We recognise new centres almost every day and those centres often need help getting used to our quality assurance processes.
One area we get a lot of questions about is Internal Quality Assurance (IQA) and, in particular, the sampling that Internal Quality Assurers must carry out. Our centres are often very concerned with enrolling learners and conducting their training. Sometimes requirements can, understandably, fall by the wayside. However, there are quality assurance standards our centres need to maintain in order to keep their TQUK recognised status. So, in order to help clarify the requirements, here are 5 questions all our centres need to ask themselves about IQA and sampling.
1. What’s the IQA there to do?
First things first.
In a nutshell, IQA is a way of maintaining the high standards of your assessment activities. This is done by giving an individual within or associated with a centre the responsibility of maintaining and reporting on those standards. This individual needs to hold an IQA qualification and not be involved in teaching or the assessment of learning. IQAs cannot verify their own assessment decisions – they are there to verify the decisions of other assessors. The IQA ensures that all the qualifications their centre delivers are reliable and valid and that the requirements of national standards have been met.
Much of the IQA’s role involves monitoring the learner’s full learning journey. An IQA should, among other things:
- Plan what will be monitored, from whom and when;
- Observe assessor performance and provide developmental feedback;
- Facilitate the standardisation of assessor practice;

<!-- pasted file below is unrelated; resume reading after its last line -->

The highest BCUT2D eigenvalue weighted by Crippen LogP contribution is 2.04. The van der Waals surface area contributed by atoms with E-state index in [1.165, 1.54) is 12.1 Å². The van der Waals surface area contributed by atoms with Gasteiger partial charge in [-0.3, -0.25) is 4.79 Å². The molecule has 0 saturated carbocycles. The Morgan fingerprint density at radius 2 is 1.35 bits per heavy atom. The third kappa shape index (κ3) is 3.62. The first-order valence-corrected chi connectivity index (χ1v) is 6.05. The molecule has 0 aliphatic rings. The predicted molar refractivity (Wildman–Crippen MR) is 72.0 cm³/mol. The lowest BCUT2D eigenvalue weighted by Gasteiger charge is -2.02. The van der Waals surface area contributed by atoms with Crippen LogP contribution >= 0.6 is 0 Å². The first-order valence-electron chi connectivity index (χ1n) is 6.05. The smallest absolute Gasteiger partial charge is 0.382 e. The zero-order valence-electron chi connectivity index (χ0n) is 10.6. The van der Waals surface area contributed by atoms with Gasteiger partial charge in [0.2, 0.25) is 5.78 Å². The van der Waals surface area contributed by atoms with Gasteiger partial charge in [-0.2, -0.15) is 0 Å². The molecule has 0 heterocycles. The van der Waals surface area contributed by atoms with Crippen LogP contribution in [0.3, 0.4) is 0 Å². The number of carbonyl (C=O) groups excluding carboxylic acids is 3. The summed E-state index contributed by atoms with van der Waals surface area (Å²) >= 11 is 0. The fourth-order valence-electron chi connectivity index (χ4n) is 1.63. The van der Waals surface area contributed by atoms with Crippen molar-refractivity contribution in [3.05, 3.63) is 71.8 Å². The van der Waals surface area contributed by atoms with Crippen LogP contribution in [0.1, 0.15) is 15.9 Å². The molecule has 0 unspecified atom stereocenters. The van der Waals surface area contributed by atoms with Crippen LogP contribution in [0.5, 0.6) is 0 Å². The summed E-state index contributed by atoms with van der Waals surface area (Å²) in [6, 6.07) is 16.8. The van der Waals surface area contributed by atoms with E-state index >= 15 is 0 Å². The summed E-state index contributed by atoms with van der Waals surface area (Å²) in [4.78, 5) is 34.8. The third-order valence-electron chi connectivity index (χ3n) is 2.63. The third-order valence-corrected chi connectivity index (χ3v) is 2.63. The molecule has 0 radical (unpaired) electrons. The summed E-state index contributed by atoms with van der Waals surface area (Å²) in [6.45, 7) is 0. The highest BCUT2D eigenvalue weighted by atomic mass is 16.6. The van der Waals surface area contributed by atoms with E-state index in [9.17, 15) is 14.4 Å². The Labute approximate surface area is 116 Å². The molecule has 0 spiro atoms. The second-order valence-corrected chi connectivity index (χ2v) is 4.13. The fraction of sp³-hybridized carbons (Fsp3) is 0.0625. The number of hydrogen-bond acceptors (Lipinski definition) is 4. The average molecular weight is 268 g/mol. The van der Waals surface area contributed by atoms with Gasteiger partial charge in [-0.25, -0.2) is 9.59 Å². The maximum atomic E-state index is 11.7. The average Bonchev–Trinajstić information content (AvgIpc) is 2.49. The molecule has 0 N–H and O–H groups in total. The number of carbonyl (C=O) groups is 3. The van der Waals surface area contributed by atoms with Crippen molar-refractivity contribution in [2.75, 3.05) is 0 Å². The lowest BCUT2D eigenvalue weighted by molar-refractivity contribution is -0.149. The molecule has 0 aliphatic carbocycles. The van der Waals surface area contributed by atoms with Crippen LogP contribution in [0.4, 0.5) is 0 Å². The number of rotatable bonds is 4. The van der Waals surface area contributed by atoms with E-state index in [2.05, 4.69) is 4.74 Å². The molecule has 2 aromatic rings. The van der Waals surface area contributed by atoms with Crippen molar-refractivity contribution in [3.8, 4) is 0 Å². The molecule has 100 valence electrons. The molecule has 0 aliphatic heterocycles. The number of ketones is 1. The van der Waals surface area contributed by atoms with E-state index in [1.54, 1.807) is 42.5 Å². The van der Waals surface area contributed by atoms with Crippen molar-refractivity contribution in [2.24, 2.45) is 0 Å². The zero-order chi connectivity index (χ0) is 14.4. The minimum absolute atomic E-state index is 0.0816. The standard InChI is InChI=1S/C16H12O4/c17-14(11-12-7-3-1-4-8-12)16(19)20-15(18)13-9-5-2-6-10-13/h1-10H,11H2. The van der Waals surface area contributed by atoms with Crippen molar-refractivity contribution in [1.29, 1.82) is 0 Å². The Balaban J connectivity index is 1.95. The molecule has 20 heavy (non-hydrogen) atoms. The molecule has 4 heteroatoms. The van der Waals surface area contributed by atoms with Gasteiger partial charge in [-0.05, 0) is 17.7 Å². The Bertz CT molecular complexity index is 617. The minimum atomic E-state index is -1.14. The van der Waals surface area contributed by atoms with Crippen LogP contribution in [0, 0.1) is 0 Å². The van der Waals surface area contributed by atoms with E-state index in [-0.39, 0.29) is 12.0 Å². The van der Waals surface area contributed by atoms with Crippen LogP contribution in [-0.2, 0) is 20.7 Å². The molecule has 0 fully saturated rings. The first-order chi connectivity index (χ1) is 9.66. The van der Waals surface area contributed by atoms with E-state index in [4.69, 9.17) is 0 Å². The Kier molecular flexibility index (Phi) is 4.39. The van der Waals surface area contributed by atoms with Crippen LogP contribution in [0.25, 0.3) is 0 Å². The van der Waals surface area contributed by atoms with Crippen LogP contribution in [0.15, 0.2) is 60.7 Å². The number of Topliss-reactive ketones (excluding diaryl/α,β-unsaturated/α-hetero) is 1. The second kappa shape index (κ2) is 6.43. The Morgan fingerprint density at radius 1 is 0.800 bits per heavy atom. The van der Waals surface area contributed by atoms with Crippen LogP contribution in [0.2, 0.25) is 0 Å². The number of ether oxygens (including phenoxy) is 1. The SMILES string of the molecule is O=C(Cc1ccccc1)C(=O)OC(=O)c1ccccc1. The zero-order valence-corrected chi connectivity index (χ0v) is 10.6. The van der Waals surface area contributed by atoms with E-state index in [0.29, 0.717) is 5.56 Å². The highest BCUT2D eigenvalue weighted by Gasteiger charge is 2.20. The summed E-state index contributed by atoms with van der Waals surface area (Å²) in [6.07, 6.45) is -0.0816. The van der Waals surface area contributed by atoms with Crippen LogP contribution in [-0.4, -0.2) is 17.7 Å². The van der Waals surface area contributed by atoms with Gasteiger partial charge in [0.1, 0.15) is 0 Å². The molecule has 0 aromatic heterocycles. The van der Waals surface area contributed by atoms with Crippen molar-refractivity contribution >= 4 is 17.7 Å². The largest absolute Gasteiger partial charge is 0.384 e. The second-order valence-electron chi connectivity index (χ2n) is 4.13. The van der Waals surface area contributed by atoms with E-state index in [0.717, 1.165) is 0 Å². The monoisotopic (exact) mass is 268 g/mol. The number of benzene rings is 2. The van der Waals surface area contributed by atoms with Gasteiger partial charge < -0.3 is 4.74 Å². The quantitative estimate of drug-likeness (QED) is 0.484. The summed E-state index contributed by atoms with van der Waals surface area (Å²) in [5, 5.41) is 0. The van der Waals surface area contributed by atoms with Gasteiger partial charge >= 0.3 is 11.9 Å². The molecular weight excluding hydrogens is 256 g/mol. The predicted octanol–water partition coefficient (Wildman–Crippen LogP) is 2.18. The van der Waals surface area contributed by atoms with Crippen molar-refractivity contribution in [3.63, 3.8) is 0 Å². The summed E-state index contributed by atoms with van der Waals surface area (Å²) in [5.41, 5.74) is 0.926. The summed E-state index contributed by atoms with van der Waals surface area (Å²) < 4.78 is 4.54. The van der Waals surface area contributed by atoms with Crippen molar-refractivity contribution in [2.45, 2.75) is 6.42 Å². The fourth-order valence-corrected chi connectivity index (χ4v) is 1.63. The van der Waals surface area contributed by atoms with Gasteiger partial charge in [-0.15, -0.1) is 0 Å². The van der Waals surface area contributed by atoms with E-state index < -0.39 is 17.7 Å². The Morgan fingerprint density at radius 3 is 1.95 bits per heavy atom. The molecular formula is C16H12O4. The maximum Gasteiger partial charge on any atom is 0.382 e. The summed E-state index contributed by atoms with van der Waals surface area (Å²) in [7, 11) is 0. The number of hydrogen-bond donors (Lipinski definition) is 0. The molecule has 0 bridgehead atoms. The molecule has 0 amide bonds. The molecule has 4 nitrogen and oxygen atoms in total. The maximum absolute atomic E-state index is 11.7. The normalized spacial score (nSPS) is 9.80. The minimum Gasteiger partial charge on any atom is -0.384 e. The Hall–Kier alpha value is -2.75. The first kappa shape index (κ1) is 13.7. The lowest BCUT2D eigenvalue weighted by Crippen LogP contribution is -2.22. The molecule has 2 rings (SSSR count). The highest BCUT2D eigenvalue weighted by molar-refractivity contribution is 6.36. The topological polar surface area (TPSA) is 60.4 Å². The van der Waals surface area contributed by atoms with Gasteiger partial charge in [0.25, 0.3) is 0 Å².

- Support assessors;
- Provide developmental feedback to assessors;
- Confirm or contest assessment decisions when needed.
As you can see, there’s a lot an IQA has to do! Among their many duties, sampling is one of the most important.
2. What is sampling?
Sampling entails reviewing the quality of an assessor’s judgement that they reached about an assessment activity. An IQA reviews that judgement to ensure the assessor considered everything correctly.
An IQA must gather samples of all assessment activities that take place. There are two forms of sampling that can be carried out to ensure quality assurance is maintained.
- Interim sampling: dipping into the learning process whilst the learner is at different stages. This ensures that the assessment of the learner is proceeding in a satisfactory manner.
- Summative sampling: involves the IQA reviewing the quality of the assessment decisions made by the assessor. The IQA should be able to follow an audit trail, which clearly demonstrates that the assessor has checked the validity, authenticity, reliability, currency and sufficiency of the assessment activity. Conducting both interim and summative sampling is strongly encouraged by TQUK.
The IQA must record and report all sampling undertaken in sufficient detail to be able to justify the decision made by the assessor.
In order to sample correctly, an IQA must have a sampling plan.
3. What is my sampling plan?
A sampling plan is a method by which an IQA can make judgements about the quality of assessment activities by evaluating samples from learners and units.
The IQA must complete a sampling plan at the beginning of an assessment programme. A copy of that plan must be submitted to TQUK.